The thinking appears to be that because almost half of Canadians, especially those under 19, consume a lot more than 20 per cent of their calories in sugar, it will be an improvement for them if they read the label and change their habits.
But for everyone else, it’s sugar as usual. Or will be, when the new labels are finally in place by the year 2021.
And that raises another curious aspect to the label changes. The point is to encourage healthier food choices, but there is apparently no urgency.
Industry has five years to bring in the new labels, so it can gradually incorporate the changes into the normal product business cycle, use up their old labels and save money.
Health Canada estimates the changes will cost industry between $500 million and $800 million.
For Canadians, the cost of waiting five years for the new labels is estimated to be more than $1 billion in lost improvements in their health.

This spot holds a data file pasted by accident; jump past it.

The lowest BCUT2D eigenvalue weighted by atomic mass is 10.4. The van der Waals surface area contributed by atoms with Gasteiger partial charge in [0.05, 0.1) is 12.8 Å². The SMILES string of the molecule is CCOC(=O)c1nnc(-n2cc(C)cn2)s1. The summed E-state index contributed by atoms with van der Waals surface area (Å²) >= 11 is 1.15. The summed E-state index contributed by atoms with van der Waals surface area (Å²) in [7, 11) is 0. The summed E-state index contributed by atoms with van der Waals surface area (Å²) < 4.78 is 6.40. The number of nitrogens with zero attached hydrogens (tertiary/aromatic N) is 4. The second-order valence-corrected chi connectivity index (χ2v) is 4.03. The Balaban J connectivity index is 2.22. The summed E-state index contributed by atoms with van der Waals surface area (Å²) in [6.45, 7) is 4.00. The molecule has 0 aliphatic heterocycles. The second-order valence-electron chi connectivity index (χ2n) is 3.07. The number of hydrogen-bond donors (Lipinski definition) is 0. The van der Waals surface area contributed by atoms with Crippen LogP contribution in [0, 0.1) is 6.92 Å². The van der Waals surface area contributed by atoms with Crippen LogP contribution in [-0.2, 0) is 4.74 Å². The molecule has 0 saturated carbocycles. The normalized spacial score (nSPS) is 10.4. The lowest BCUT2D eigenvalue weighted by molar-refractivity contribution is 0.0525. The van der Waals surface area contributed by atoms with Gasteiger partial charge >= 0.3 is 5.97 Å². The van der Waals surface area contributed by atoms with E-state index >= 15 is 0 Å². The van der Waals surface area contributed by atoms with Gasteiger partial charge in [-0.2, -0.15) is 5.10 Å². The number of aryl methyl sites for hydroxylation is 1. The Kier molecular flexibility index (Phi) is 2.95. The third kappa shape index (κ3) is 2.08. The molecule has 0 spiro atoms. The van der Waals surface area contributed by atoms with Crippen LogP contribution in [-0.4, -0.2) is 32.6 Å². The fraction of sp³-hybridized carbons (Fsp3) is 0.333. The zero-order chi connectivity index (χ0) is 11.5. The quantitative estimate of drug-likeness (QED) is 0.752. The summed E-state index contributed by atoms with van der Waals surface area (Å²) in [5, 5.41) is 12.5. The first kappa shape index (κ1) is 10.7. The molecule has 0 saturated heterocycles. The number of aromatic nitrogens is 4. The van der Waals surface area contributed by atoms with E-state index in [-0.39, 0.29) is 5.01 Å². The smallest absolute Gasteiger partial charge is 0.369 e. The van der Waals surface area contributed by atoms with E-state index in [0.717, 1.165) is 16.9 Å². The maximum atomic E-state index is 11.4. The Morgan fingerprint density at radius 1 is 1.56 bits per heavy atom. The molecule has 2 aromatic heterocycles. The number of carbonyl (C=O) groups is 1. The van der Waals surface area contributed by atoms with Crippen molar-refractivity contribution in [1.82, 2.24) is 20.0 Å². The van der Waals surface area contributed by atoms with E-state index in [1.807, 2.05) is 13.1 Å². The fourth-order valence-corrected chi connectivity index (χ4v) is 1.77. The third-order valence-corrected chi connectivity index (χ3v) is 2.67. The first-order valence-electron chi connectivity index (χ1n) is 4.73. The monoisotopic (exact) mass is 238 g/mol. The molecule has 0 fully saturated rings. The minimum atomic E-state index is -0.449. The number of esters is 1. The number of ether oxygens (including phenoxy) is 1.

(This is the formula: Health Canada estimates that changing food labels will prompt Canadians to make healthier food choices. Using a conservative estimate, ministry officials calculate those health improvements will lead to an almost $2 billion saving to the economy over 10 years in reduced heart disease, stroke, cancer, diabetes and other illness — that’s about $275 million each year in health savings. Delaying that by five years? About $1.4 billion in health improvements that didn’t happen.)
And finally, in this first round of the great Canadian food label fight, industry won another small victory. Health Canada wanted the ingredients to be marked by bullet points to make the labels easier to read. But industry complained that it would cost too much and take up too much space on the label. They wanted to keep the commas they’re already using.
So by 2021, when the new labels are finally in place, two things won’t change. There there will be no “added” sugars on the nutrition facts table. And the commas stay.
The second round is already underway over proposed front-of-package labels for sugar, fat and salt. Public consultations close on Jan. 13, 2017.
By Kelly Crowe, CBC News Dec 16, 2016